But the possibility of imagining a future still exists. In re-reading Figura, I realize how much of a literary issue this is. Of course, literature was what made historical consciousness possible in the first place, with the late 18th century advent of literary history. Perhaps now is a time to think of a contemporary way of dealing with the non-historical figurative movement we find in the simple figures of thought produced in everyday discourse and across our media-centric universe.
The first chapter of Figura: from Eidos to Skhèmata
The book is divided into 4 parts. The first is about the grounding of figura in the Rhetorical thought of Roman Antiquity. At first, Auerbach says the notion was used to signify “plastic form”. Instead of pointing to the absolute stillness of Plato’s “theory of forms”, for which words like eidos and morphè were usually used, figura suggested a weird mix of plasticity, novelty and movement. The plastic form of things, a form we can see and feel with our bodies – ancient Greek has the word skhèmata for this -, has a limited life span. Sculptures and paintings decay; we forget the narrative devices and descriptions of a specific novel, song, movie. We often contrast their fleetingness with the permanence of ideas and concepts (German begriff, suggesting a willful grasping that can only be accomplished by a not-so-figurative all-powerful Subject), which many believe can invest an unending variety of forms. My tape cassette of Michael Jackson’s Thriller album is useless today;”Thriller” is a song that had practically been forgotten before Michael Jackson’s death, and yet the concept of “pop music” seems to want to exist in a backstreet-boy-katy-perry-justin-timberlake-lady-gaga kind of way until the end of eternity. Common to all the artists I just named is a vulgar recycling of previous “plastic forms” (skhèmata) of pop music. Justin Timberlake, to his credit, is always quite candid about this. Of course, not all pop artists have the same cultural impact. The music critics at the New-Yorker might say: some- as they now say of MJ – simply have a greater sense of feel for the so-called “essence” or “spirit” of pop music. To my mind, this “spirit” or “essence” of what is basically an artistic genre is very close to what Auerbach is trying to say about Figura.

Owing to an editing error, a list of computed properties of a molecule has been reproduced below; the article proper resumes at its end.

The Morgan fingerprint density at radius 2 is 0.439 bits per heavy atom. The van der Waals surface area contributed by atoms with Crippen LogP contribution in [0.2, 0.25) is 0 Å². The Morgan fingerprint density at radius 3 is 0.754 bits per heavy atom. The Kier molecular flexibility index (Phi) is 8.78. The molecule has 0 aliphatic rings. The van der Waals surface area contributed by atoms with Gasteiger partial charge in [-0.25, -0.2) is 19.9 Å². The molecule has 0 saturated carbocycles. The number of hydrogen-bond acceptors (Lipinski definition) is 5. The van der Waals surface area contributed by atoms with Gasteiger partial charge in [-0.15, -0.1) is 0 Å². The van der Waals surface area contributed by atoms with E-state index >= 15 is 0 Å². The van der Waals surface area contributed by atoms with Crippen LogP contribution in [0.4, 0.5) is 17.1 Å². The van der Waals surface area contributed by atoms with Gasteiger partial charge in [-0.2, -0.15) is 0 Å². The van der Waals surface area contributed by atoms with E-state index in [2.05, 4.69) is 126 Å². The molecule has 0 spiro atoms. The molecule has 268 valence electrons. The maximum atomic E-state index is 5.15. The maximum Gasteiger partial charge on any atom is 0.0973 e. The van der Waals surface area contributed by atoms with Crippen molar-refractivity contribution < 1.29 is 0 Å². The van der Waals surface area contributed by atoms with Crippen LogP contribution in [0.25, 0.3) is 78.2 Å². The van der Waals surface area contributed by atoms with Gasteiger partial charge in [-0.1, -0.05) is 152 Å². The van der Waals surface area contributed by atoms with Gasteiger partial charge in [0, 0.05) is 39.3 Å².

Auerbach’s point is that figura hovers in a very subtle way between eidos (the idea) and skhèmata (the empirical form one seizes with the senses), never suggesting neither in any restricted sense. In hindsight, it’s easy to cite Hamlet and Faust and things like Borges’ library of Babel as examples of how a truly literary figure exists in between the realms of abstract metaphysics and empirical reality. But those examples, handed down to us by an institutionalized Humanist tradition that is all but washed up, do not teach about how to apprehend the future. Herein lies the mystery of figurative thought: it can only be useful and potent insofar as it helps us imagine the future without 1) passively repeating/copying the past, 2) simply relying on an individual’s limited experience of the world and his very own “imagination’ and “creativity”. As if Michael Jackson created his songs on a bench right next to the narrator of L’innommable…
I’ll continue these thoughts in my next post, next week perhaps, after I’ve met my new Cégep students.